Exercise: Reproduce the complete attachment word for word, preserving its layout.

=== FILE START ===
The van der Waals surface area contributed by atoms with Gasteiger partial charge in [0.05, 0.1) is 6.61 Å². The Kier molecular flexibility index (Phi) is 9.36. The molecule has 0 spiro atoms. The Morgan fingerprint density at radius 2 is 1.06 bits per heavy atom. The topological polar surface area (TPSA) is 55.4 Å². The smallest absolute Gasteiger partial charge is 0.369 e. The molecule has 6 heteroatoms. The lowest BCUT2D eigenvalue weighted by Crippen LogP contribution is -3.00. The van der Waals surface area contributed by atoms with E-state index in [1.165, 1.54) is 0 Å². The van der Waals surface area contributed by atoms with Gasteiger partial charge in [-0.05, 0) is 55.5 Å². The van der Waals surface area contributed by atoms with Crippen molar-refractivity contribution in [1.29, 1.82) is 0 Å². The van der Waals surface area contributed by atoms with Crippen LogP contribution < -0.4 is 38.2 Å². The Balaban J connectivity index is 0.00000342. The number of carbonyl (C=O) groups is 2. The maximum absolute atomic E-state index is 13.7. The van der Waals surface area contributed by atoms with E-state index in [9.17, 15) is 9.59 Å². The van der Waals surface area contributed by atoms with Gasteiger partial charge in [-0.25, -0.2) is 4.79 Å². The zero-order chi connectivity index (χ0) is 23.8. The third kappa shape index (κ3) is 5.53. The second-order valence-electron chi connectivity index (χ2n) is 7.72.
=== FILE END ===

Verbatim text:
The van der Waals surface area contributed by atoms with Gasteiger partial charge in [0.05, 0.1) is 6.61 Å². The Kier molecular flexibility index (Phi) is 9.36. The molecule has 0 spiro atoms. The Morgan fingerprint density at radius 2 is 1.06 bits per heavy atom. The topological polar surface area (TPSA) is 55.4 Å². The smallest absolute Gasteiger partial charge is 0.369 e. The molecule has 6 heteroatoms. The lowest BCUT2D eigenvalue weighted by Crippen LogP contribution is -3.00. The van der Waals surface area contributed by atoms with E-state index in [1.165, 1.54) is 0 Å². The van der Waals surface area contributed by atoms with Gasteiger partial charge in [-0.05, 0) is 55.5 Å². The van der Waals surface area contributed by atoms with Crippen molar-refractivity contribution in [1.29, 1.82) is 0 Å². The van der Waals surface area contributed by atoms with Crippen LogP contribution < -0.4 is 38.2 Å². The Balaban J connectivity index is 0.00000342. The number of carbonyl (C=O) groups is 2. The maximum absolute atomic E-state index is 13.7. The van der Waals surface area contributed by atoms with E-state index in [9.17, 15) is 9.59 Å². The van der Waals surface area contributed by atoms with Gasteiger partial charge in [-0.25, -0.2) is 4.79 Å². The zero-order chi connectivity index (χ0) is 23.8. The third kappa shape index (κ3) is 5.53. The second-order valence-electron chi connectivity index (χ2n) is 7.72.